Copper is a trace element needed at miniscule levels for the proper functioning of all organisms . However, it can be toxic at higher concentrations . Copper is generally toxic to aquatic organisms, with a lethal concentration 50 (LC50) value varying from 5 to 100,000 μg L−1 [86,87]. However, organisms have different mechanisms by which they cope with and process copper . Generally, copper is actively regulated in fish, decapod crustaceans and algae. It is stored in bivalves, barnacles and aquatic insects [84,88].
The bioavailability, biodistribution to various parts of the organism and bioaccumulation of copper are dramatically influenced by water chemistry. Therefore, water pH, hardness, organic content and salinity play important roles in copper-induced toxicity [84,85]. Thus, increased pH accentuates copper toxicity because of the reduced competition between copper and hydrogen ions at the cell surface [84,89]. In a similar manner, cations that are involved in water hardness also compete with Cu2+ for biological binding sites [84,90].
Copper bound to organic matter is widely thought to be non-bioavailable and, therefore, non-toxic [4,91,92]. Dissolved organic carbon (DOC) content is among the most important factors in reducing copper toxicity in both fresh- and salt-water species . DOC forms organic complexes with copper, thereby reducing copper’s bioavailability . The effects of DOC on reducing the toxicity of copper have been reported in fish [93,94], bivalves , echinoderms , macroalgae , unicellular algae , estuarine copepod  and planktonic crustaceans . Some authors confirm that water salinity influences the biodistribution and bioaccumulation of copper, affecting its toxicity [54,98,100–102]. Therefore, in oysters, copper accumulation was inversely related to salinity .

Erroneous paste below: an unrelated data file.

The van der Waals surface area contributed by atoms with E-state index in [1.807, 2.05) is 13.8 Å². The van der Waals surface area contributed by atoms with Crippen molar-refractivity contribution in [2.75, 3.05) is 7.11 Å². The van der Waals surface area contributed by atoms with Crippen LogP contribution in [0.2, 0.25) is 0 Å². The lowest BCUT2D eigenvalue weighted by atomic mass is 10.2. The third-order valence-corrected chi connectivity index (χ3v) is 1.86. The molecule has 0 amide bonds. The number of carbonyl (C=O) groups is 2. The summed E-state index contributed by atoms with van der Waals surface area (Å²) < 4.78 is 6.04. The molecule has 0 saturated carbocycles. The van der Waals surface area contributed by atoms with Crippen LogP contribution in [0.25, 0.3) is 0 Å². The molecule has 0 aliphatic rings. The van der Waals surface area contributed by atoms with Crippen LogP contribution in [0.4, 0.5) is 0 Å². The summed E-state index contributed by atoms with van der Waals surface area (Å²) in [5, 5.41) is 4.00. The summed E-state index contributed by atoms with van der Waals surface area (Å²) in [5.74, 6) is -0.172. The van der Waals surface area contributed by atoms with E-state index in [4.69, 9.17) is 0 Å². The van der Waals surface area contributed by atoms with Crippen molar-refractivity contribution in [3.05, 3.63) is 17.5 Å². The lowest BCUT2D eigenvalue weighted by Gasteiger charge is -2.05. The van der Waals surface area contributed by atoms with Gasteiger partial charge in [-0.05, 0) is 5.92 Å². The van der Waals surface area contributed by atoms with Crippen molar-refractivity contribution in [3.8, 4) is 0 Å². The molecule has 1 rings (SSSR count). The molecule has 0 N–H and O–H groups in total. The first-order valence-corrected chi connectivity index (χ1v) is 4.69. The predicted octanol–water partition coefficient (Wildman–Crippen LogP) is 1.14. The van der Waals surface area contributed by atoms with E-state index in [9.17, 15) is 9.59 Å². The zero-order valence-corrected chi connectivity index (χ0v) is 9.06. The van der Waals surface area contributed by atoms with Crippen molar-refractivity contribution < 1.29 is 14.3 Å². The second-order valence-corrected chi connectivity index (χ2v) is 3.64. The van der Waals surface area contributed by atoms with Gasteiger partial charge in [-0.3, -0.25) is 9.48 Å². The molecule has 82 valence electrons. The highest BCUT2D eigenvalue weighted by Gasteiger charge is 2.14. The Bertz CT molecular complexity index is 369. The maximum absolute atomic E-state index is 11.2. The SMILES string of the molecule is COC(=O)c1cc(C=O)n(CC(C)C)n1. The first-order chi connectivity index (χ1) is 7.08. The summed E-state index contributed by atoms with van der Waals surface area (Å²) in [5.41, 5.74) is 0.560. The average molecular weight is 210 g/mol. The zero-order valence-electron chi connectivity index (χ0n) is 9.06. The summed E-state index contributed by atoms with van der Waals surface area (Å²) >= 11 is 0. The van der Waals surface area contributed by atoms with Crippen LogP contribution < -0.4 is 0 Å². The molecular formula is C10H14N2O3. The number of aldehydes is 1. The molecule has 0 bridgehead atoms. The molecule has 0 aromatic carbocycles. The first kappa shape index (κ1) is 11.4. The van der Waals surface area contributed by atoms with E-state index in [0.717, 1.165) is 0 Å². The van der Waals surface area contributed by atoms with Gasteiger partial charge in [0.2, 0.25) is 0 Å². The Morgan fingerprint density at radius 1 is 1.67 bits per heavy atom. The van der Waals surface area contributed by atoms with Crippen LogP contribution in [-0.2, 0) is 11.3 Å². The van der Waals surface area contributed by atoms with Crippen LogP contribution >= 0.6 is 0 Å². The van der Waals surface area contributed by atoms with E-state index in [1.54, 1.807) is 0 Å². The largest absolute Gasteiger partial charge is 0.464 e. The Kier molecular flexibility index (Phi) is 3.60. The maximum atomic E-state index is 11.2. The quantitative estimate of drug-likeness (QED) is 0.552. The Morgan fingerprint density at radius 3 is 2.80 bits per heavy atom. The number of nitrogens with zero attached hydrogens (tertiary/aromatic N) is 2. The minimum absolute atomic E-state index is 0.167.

Copper causes toxicity by impairing the osmoregulation and ion regulation in the gill of numerous aquatic animals [54,55]. In brine shrimp, copper inhibited the Na/K ATPase and Mg2+ ATPase enzyme activity . In mussel, Mytilus galloprovincialis, copper interfered with Ca2+ homeostasis in the gill, causing alterations in the Na/K ATPase and Ca2+ ATPase . Copper depresses the transcription of key genes within the olfactory signal transduction pathway . Additionally, copper toxicity can be induced by generating reactive oxygen species (ROS) [53,104].
It seems remarkable that phytoplankton species have different sensitivities to copper toxicity: resistant (diatoms), intermediate sensitivity (coccolithophores and dinoflagellates) and most sensitive (cyanobacteria) [105,106].